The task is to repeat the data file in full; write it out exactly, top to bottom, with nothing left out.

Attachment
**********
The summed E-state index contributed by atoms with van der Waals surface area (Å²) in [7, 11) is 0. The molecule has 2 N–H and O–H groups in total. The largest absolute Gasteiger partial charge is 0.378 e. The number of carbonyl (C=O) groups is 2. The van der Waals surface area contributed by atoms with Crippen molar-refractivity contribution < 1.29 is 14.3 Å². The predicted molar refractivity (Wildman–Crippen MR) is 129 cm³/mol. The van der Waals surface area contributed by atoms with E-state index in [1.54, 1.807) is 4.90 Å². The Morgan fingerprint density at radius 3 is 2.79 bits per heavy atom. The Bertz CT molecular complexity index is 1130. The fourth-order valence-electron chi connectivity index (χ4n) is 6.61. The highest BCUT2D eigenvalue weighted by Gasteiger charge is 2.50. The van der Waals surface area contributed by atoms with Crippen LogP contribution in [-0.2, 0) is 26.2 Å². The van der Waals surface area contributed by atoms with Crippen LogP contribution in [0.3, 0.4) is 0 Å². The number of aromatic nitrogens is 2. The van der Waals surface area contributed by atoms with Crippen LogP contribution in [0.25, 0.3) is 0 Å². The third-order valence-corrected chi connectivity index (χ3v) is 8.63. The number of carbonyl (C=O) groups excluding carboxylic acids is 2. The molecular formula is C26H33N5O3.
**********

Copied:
The summed E-state index contributed by atoms with van der Waals surface area (Å²) in [7, 11) is 0. The molecule has 2 N–H and O–H groups in total. The largest absolute Gasteiger partial charge is 0.378 e. The number of carbonyl (C=O) groups is 2. The van der Waals surface area contributed by atoms with Crippen molar-refractivity contribution < 1.29 is 14.3 Å². The predicted molar refractivity (Wildman–Crippen MR) is 129 cm³/mol. The van der Waals surface area contributed by atoms with E-state index in [1.54, 1.807) is 4.90 Å². The Morgan fingerprint density at radius 3 is 2.79 bits per heavy atom. The Bertz CT molecular complexity index is 1130. The fourth-order valence-electron chi connectivity index (χ4n) is 6.61. The highest BCUT2D eigenvalue weighted by Gasteiger charge is 2.50. The van der Waals surface area contributed by atoms with Crippen LogP contribution in [-0.2, 0) is 26.2 Å². The van der Waals surface area contributed by atoms with Crippen LogP contribution in [0.3, 0.4) is 0 Å². The number of aromatic nitrogens is 2. The van der Waals surface area contributed by atoms with Crippen LogP contribution in [0.25, 0.3) is 0 Å². The third-order valence-corrected chi connectivity index (χ3v) is 8.63. The number of carbonyl (C=O) groups excluding carboxylic acids is 2. The molecular formula is C26H33N5O3.